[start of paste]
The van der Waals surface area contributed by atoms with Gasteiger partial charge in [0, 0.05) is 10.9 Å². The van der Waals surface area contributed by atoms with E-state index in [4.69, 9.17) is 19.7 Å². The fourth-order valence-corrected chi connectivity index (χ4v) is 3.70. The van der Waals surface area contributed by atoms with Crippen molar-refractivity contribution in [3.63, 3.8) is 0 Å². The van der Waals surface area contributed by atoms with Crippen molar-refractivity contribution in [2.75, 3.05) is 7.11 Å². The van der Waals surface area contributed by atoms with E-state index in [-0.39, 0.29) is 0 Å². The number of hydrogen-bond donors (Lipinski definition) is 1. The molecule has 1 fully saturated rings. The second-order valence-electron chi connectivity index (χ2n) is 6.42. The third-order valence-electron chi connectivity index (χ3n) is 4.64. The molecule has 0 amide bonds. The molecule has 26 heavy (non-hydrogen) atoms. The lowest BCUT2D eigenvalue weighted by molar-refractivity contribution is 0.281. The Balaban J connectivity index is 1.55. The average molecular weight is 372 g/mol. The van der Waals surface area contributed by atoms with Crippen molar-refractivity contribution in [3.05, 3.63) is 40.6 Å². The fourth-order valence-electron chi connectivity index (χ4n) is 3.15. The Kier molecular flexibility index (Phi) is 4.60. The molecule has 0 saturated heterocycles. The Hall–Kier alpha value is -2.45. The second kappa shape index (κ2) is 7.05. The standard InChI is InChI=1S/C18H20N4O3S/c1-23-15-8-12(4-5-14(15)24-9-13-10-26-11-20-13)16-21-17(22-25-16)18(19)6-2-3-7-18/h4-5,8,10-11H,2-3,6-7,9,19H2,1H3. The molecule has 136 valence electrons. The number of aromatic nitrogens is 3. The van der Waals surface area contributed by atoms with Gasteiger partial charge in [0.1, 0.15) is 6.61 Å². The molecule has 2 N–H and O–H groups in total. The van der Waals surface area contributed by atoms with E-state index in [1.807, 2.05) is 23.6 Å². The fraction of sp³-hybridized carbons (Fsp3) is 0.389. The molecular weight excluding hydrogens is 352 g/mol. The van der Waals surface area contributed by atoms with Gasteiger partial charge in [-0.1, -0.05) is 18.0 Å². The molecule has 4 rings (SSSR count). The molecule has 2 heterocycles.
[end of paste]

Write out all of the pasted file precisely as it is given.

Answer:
The van der Waals surface area contributed by atoms with Gasteiger partial charge in [0, 0.05) is 10.9 Å². The van der Waals surface area contributed by atoms with E-state index in [4.69, 9.17) is 19.7 Å². The fourth-order valence-corrected chi connectivity index (χ4v) is 3.70. The van der Waals surface area contributed by atoms with Crippen molar-refractivity contribution in [3.63, 3.8) is 0 Å². The van der Waals surface area contributed by atoms with Crippen molar-refractivity contribution in [2.75, 3.05) is 7.11 Å². The van der Waals surface area contributed by atoms with E-state index in [-0.39, 0.29) is 0 Å². The number of hydrogen-bond donors (Lipinski definition) is 1. The molecule has 1 fully saturated rings. The second-order valence-electron chi connectivity index (χ2n) is 6.42. The third-order valence-electron chi connectivity index (χ3n) is 4.64. The molecule has 0 amide bonds. The molecule has 26 heavy (non-hydrogen) atoms. The lowest BCUT2D eigenvalue weighted by molar-refractivity contribution is 0.281. The Balaban J connectivity index is 1.55. The average molecular weight is 372 g/mol. The van der Waals surface area contributed by atoms with Crippen molar-refractivity contribution in [3.05, 3.63) is 40.6 Å². The fourth-order valence-electron chi connectivity index (χ4n) is 3.15. The Kier molecular flexibility index (Phi) is 4.60. The molecule has 0 saturated heterocycles. The Hall–Kier alpha value is -2.45. The second kappa shape index (κ2) is 7.05. The standard InChI is InChI=1S/C18H20N4O3S/c1-23-15-8-12(4-5-14(15)24-9-13-10-26-11-20-13)16-21-17(22-25-16)18(19)6-2-3-7-18/h4-5,8,10-11H,2-3,6-7,9,19H2,1H3. The molecule has 136 valence electrons. The number of aromatic nitrogens is 3. The van der Waals surface area contributed by atoms with Gasteiger partial charge in [0.1, 0.15) is 6.61 Å². The molecule has 2 N–H and O–H groups in total. The van der Waals surface area contributed by atoms with E-state index in [1.807, 2.05) is 23.6 Å². The fraction of sp³-hybridized carbons (Fsp3) is 0.389. The molecular weight excluding hydrogens is 352 g/mol. The van der Waals surface area contributed by atoms with Gasteiger partial charge in [-0.1, -0.05) is 18.0 Å². The molecule has 4 rings (SSSR count). The molecule has 2 heterocycles.